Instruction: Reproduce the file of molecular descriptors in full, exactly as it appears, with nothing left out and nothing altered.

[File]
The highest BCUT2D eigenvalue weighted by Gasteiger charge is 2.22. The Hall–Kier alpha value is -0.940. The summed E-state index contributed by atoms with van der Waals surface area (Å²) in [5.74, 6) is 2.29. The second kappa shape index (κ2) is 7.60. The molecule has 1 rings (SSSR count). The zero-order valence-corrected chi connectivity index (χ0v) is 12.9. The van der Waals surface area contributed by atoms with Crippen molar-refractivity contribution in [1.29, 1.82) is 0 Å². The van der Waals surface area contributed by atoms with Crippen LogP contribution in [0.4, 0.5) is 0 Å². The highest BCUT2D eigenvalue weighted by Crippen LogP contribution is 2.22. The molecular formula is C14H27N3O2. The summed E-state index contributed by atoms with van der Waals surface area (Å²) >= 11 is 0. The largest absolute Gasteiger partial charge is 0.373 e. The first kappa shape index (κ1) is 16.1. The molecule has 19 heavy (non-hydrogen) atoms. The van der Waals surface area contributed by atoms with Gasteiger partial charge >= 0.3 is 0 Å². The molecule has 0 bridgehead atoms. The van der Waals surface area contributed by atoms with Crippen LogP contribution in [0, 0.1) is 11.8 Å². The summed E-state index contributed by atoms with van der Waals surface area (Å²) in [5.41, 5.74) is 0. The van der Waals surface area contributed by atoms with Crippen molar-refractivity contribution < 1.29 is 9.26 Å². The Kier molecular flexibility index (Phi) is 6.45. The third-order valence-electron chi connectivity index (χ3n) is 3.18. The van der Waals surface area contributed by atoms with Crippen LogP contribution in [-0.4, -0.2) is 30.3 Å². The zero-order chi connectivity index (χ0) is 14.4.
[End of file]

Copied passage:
The highest BCUT2D eigenvalue weighted by Gasteiger charge is 2.22. The Hall–Kier alpha value is -0.940. The summed E-state index contributed by atoms with van der Waals surface area (Å²) in [5.74, 6) is 2.29. The second kappa shape index (κ2) is 7.60. The molecule has 1 rings (SSSR count). The zero-order valence-corrected chi connectivity index (χ0v) is 12.9. The van der Waals surface area contributed by atoms with Crippen molar-refractivity contribution in [1.29, 1.82) is 0 Å². The van der Waals surface area contributed by atoms with Crippen LogP contribution in [0.4, 0.5) is 0 Å². The highest BCUT2D eigenvalue weighted by Crippen LogP contribution is 2.22. The molecular formula is C14H27N3O2. The summed E-state index contributed by atoms with van der Waals surface area (Å²) >= 11 is 0. The largest absolute Gasteiger partial charge is 0.373 e. The first kappa shape index (κ1) is 16.1. The molecule has 19 heavy (non-hydrogen) atoms. The van der Waals surface area contributed by atoms with Gasteiger partial charge >= 0.3 is 0 Å². The molecule has 0 bridgehead atoms. The van der Waals surface area contributed by atoms with Crippen LogP contribution in [0, 0.1) is 11.8 Å². The summed E-state index contributed by atoms with van der Waals surface area (Å²) in [5.41, 5.74) is 0. The van der Waals surface area contributed by atoms with Crippen molar-refractivity contribution < 1.29 is 9.26 Å². The Kier molecular flexibility index (Phi) is 6.45. The third-order valence-electron chi connectivity index (χ3n) is 3.18. The van der Waals surface area contributed by atoms with Crippen LogP contribution in [-0.4, -0.2) is 30.3 Å². The zero-order chi connectivity index (χ0) is 14.4.